Maria Vogel graduated with a degree in Fashion and Clothing Design and Production from CEDIM, Mexico’s foremost design school, in 2009. After a collection in 2013, Vogel came back with a bang in 2015 with an exposition of her spring/summer 2015 collection at ‘Shaped in Mexico’— a contemporary art platform for Mexican designers, artists and musicians to display their work in London. The initiative is a collaboration between contemporary pop-up gallery Platform-C in London and its sister gallery in Mexico, Distrito 14, and was created to challenge the perception of Mexican art and design worldwide.
Vogel seized the opportunity to show that Mexican talent could compete at an international level and the positive public reaction to her collection has sparked hopes of commercial success. The collection combines powerful masculine and feminine elements, such as lace-up boots, garters and razor sharp collars, accentuated by the pairing of masculine and feminine beauty looks, such as slick side-partings and dark-red lips. The work takes highbrow inspiration: Vogel states that her collection was inspired by the state of war that is inflicted upon a person through fear in the economic climate. The clean lines and sharp silhouettes are therefore designed to reflect austerity. Her collection caught the eye of the event organizers, who saw the potential of her work’s practical but thoughtful approach.
This kind of publicity adds to Vogel’s already burgeoning career. She was shortlisted for Vogue Italia’s fashion talent prize and has exhibited numerous times at Mercedes Benz Fashion Week Mexico. Her work has also graced the pages of the Mexican editions of Vogue, Elle, Harper’s Bazaar and Nylon. Her first collection was immediately selected for the cover of Elle Mexico and this early success has made her Latin America’s foremost up and coming fashion designer. She is also a truly modern designer for the digital age: she seldom sells work in a showroom and instead coordinates the majority of her growth from her online boutique.
Crucially, Vogel’s career has taken an alternative route. She has taken two breaks from her career in order to rethink and strengthen her brand identity and career plan. In 2013 she took time off to learn more about fashion, both worldwide and in Mexico, and to learn how to create a successful brand with sustainable success. Her time out proved profitable, and could be a key factor of her current success. While this practice may be unheard of in the breakneck speed world of fashion, this approach could also be beneficial in the current economic climate when young, promising designers such as Luella Bartley have seen their careers fold because of disappointing sales and unsustainable business plans. What’s more, Mexico doesn’t have the same funds for fostering young design talent that some other countries do.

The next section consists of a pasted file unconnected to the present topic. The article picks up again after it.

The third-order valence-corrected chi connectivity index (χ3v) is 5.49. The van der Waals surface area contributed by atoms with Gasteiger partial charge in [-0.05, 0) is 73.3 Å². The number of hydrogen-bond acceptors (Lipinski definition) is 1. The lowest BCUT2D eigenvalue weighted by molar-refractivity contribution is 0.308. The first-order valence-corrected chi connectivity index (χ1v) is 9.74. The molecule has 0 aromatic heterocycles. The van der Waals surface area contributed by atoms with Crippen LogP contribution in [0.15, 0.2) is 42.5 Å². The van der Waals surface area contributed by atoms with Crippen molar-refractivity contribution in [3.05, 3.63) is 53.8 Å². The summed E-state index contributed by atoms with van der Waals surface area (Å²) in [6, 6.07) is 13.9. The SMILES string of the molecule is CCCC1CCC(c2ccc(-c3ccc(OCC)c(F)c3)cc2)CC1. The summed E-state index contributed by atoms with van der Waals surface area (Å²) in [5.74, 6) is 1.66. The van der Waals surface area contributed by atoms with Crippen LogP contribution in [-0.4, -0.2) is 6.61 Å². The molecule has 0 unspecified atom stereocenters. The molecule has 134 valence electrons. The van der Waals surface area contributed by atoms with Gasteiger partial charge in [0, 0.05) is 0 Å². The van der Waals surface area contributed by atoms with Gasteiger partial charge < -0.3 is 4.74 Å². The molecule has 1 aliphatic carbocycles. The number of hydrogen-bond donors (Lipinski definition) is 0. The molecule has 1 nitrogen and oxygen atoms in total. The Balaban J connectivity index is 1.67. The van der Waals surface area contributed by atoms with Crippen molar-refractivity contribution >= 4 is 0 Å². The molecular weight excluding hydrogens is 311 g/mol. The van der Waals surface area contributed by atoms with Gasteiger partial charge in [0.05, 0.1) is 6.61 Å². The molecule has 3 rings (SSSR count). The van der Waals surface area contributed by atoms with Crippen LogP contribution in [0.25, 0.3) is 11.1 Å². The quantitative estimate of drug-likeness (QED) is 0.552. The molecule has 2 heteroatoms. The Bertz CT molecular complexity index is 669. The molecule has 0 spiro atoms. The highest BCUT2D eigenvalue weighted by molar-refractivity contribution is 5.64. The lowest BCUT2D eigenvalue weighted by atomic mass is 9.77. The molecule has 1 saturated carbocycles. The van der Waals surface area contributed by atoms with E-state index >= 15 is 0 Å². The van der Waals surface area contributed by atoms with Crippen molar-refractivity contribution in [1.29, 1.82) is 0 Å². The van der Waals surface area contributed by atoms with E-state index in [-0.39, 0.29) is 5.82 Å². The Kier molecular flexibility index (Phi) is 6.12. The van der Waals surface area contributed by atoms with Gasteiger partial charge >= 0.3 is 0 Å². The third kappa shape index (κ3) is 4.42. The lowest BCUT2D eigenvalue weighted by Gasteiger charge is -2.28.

Vogel’s thoughtful career plan is mirrored in her collection: every detail, and every complementary contributes to her statement and vision. Vogel cites Phoebe Philo, Alexander Wang and Martin Margiela as inspirations, and this admiration of a clean aesthetic is apparent in her work. Like her role models, Vogel is clear about working on her own terms and following her shrewd style instinct. Dissatisfied with footwear available to style with her runway collections, Vogel set about creating shoes for her looks herself: her shoe collection has proved so popular that shoes are now available to buy on her website.
She’s also questioned the necessity of putting out two collections a year due to Mexico’s continuously hot weather. Vogel has noted how hard it is to succeed in a country that is still developing as a fashion capital and expressed frustration with the availability of skilled personnel quality materials. But Vogel has not let this hold her back. With covetable designs and stylishly-clad feet set firmly on the ground, this designer is ready to take the world by storm.